Notes From a (Mostly) Empty Playa

“What is this? Is it a baby wipe? No wait, I think it’s a sock.” 

We’re clustered around the tailgate of a government pickup truck, holding up zipped and labeled plastic bags of detritus. Most are looking pretty empty; others less so. And then there’s this little white ankle sock, crusted in dried mud — and with enough surface area to signal instant failure for one of the 126 randomly selected testing areas. Ten more like that and we’d be up to the 10% threshold set by our agreement with the Bureau of Land Management (BLM). Eleven more and the whole inspection would go down as a failure.

ChAos at the BLM inspection, October 2023 (Photo by Stuart Mangrum)

“It’s always nerve-wracking when we do the inspection,” says ChAos, head of Burning Man’s Department of Public Works (DPW). Because we know there’s going to be stuff that we find out here — we just don’t know what it’s going to look like. But it’s always worked out in the past, so we have to go into this believing that it’s going to work again.”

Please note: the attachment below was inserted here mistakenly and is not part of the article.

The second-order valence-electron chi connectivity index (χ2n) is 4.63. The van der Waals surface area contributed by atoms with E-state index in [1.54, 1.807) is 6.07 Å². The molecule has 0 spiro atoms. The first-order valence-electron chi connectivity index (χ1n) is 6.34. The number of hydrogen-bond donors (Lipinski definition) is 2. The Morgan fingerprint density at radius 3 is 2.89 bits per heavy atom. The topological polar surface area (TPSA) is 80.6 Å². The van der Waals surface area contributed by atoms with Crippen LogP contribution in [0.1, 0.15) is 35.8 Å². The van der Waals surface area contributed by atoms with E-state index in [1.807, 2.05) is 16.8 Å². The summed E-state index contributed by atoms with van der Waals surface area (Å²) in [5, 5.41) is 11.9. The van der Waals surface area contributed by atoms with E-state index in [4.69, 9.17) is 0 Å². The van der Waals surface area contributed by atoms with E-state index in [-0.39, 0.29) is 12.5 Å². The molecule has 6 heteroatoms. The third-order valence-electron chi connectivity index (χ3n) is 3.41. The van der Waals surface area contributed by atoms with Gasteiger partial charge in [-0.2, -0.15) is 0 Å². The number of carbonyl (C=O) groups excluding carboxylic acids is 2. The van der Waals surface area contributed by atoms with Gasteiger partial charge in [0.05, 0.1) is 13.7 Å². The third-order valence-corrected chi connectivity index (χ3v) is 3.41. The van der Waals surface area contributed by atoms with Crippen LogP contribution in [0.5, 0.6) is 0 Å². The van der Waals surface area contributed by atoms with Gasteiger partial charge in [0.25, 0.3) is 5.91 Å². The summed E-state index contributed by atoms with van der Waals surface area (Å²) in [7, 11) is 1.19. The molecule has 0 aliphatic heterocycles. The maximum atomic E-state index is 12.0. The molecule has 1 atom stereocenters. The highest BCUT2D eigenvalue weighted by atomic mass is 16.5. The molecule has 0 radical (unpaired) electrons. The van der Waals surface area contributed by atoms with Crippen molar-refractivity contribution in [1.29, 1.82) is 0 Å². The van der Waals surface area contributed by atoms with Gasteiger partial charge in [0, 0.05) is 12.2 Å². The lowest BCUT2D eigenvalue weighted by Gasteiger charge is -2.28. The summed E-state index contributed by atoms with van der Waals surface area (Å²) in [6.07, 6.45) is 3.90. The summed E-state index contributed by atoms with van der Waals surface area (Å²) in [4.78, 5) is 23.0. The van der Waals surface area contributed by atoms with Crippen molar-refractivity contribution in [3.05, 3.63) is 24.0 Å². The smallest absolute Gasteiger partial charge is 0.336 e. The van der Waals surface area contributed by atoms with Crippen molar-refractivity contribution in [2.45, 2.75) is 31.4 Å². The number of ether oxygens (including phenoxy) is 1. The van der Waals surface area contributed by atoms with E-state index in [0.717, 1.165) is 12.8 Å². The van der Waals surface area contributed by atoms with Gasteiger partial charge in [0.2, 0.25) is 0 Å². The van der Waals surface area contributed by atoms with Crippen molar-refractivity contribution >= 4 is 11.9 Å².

DA, who heads up the DPW’s Playa Restoration team, agrees. “People were projecting that it’s worse than it is, but I’m feeling pretty good about it. And that belief is based on 25 years on this crew, watching this community and the way it behaves and leaves no trace. So that confidence isn’t just made up.”

The post-event Black Rock Desert, October 2023 (Photo by Stuart Mangrum)

Just about every aspect of the Black Rock City experience is subject to the whims of nature, and the annual process of cleaning up after ourselves is no exception. Some years, the weather is glorious and it’s no big deal to leave no trace. Others, like last year, are complicated by dust storms, which can alternately hide and reveal stray bits of matter out of place (MOOP), and extreme heat, which makes it harder for us humans to do our part in picking it up. This year the X factor was rain, and the mud flats it created on our temporarily not-so-dry lakebed.